Study Shows that Robotic-Assisted Surgery Leads to Lower Revision Rates
The Journal of Bone & Joint Surgery reports that patients who received a total knee replacement have a lower revision rate, while patients who received only unicompartmental knee surgery have a higher revision rate. Total knee replacement surgeries are now being performed by orthopedic surgeons with the help of robotic-assisted techniques. According to the JBJS, surgery performed with robotic assistance, “has been proposed as a method of improving the accuracy of component implantation in arthroplasty.”
A total knee arthroplasty is a procedure where the entire knee joint is replaced with an implant, and orthopedic surgeons use robotic assistance to focus on precision to ensure that the arthritic knee is properly replaced. An unicompartmental knee arthroplasty is a similar procedure, but instead of replacing the arthritic knee joint as a whole, just one compartment of the knee is restored. The study executed by JBJS compared the results between patients who underwent a robotic-assisted surgical procedure and those who underwent a conventional surgical procedure.
During both types of arthroplasty, positioning of the knee joint and the compartments are very important. The knee is made up of four bones called the femur, tibia, fibula and patella. It is also made up of four compartments called the medial tibiofemoral, lateral tibiofemoral, patellofemoral and superior tibiofibular. The bones and compartments are in addition to ligaments and cartilage that all hold the joint together.
After three months, patients were evaluated and compared based on which type of procedure they experienced. From the JBJS study, it was found that, “the accuracy of component positioning was improved with the use of the robotic-assisted surgical procedure.” The robotic-assisted surgery resulted in fewer errors for the positioning of the joint. The surgeons who performed the procedure with robotic-assistance were closer to the target position than the surgeons who performed the operation with conventional techniques. A breakdown of the study and the results from JBJS can be found here.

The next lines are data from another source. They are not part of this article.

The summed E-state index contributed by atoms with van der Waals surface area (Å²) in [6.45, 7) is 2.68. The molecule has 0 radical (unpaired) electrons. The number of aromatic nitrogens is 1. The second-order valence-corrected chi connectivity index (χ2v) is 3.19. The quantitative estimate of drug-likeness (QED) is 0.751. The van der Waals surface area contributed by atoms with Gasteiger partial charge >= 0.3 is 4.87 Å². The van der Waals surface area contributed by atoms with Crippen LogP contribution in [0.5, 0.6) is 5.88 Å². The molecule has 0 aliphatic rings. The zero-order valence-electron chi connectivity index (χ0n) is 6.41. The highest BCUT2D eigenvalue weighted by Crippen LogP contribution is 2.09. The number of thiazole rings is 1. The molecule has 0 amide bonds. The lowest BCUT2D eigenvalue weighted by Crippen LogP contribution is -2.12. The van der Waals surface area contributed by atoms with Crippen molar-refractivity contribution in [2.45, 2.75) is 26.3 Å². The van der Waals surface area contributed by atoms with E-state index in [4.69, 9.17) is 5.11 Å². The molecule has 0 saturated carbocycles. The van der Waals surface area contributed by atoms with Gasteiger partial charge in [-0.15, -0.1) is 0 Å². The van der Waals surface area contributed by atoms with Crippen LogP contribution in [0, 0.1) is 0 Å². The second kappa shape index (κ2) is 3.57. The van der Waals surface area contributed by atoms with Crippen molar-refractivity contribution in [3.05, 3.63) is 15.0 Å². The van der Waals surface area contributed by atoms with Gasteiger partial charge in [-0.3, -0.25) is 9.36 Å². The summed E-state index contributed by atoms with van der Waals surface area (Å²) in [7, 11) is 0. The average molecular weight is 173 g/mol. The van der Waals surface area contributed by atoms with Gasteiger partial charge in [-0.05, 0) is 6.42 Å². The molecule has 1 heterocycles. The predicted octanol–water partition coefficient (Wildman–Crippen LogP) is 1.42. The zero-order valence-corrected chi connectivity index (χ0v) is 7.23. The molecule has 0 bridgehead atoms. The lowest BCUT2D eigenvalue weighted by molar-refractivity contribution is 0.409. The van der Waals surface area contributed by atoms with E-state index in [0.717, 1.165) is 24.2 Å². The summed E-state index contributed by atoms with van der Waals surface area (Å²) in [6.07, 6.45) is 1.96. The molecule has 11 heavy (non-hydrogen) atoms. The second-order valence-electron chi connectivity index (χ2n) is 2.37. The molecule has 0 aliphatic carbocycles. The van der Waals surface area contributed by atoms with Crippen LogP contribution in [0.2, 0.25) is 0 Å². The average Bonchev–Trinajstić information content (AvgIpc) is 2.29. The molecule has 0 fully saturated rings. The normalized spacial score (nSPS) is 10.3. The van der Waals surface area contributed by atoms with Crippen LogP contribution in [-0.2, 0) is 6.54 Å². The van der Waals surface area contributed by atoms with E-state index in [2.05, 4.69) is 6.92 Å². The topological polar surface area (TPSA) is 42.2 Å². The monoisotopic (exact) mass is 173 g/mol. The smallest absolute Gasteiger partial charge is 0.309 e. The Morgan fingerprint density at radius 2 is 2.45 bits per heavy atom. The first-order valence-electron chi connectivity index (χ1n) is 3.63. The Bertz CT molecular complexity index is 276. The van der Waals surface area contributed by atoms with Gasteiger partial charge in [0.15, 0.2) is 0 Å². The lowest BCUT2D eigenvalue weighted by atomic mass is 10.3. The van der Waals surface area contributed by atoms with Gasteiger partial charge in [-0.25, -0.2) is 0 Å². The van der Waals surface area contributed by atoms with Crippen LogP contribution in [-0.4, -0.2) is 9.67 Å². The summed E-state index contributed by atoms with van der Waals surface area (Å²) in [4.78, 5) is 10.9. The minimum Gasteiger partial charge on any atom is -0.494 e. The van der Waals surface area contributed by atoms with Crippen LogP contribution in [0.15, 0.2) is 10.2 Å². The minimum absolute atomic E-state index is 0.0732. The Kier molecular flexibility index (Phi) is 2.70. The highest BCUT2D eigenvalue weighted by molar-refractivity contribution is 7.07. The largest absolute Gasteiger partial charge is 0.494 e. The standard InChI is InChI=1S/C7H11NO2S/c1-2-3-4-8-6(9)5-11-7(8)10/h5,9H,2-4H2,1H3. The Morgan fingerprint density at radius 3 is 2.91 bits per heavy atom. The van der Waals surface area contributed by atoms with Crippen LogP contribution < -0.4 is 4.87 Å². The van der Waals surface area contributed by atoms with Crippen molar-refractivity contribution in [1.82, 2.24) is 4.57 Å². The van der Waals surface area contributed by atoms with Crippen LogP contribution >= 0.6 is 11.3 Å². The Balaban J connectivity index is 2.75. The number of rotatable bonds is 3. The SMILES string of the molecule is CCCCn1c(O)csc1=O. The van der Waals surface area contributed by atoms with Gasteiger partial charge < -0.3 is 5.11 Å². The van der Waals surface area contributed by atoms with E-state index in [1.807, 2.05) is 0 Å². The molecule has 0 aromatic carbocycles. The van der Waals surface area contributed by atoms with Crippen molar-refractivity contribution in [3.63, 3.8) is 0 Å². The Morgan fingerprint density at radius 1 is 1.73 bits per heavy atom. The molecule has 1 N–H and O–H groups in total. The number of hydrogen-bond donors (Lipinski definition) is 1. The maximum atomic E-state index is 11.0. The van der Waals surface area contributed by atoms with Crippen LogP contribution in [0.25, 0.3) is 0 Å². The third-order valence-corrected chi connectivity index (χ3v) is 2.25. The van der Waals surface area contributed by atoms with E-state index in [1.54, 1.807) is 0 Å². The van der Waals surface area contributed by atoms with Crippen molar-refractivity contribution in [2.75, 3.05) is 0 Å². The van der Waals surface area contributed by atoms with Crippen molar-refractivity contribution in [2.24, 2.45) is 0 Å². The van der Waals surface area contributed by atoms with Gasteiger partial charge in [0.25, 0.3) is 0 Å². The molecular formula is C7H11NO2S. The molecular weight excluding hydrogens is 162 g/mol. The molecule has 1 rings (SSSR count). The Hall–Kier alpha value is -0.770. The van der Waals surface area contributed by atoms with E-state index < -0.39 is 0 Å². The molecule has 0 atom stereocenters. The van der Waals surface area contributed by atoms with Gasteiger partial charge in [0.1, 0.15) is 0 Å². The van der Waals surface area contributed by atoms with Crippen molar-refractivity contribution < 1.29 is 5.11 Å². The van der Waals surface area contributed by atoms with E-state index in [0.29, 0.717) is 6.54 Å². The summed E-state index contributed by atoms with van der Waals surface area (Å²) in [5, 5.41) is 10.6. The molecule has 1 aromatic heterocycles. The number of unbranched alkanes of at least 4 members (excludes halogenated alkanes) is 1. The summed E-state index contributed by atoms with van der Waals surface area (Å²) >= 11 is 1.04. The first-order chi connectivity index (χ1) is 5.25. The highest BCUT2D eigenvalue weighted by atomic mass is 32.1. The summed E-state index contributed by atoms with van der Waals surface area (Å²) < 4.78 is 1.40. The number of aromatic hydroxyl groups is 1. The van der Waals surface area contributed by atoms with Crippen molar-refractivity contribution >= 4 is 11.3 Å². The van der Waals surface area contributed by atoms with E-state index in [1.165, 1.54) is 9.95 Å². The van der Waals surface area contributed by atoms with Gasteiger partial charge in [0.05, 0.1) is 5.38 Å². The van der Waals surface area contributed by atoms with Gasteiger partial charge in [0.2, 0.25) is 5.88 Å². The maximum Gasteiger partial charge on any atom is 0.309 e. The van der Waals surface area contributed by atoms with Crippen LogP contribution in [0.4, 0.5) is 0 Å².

Based on these results from JBJS, surgeons using robotic-assisted practices were “lead to improved accuracy of implant positioning compared with conventional unicompartmental knee arthroplasty surgical techniques.” Not only can surgery with robotic technology lead to improved accuracy and fewer revision surgeries, but this precision also leads to a faster recovery time for the patient.
It is recommended that those who may be suffering from arthritic pain in the knees or other joints schedule an appointment with an experienced orthopedic surgeon who utilizes robotic-assisted procedures. Dr. Robert Burke of Houston, Texas is a nationally recognized orthopedic surgeon with 25 years of experience. Dr. Burke is an expert in joint replacement and sports medicine. Call 713-436-3488 to schedule with an appointment with Dr. Burke and take care of joint pain.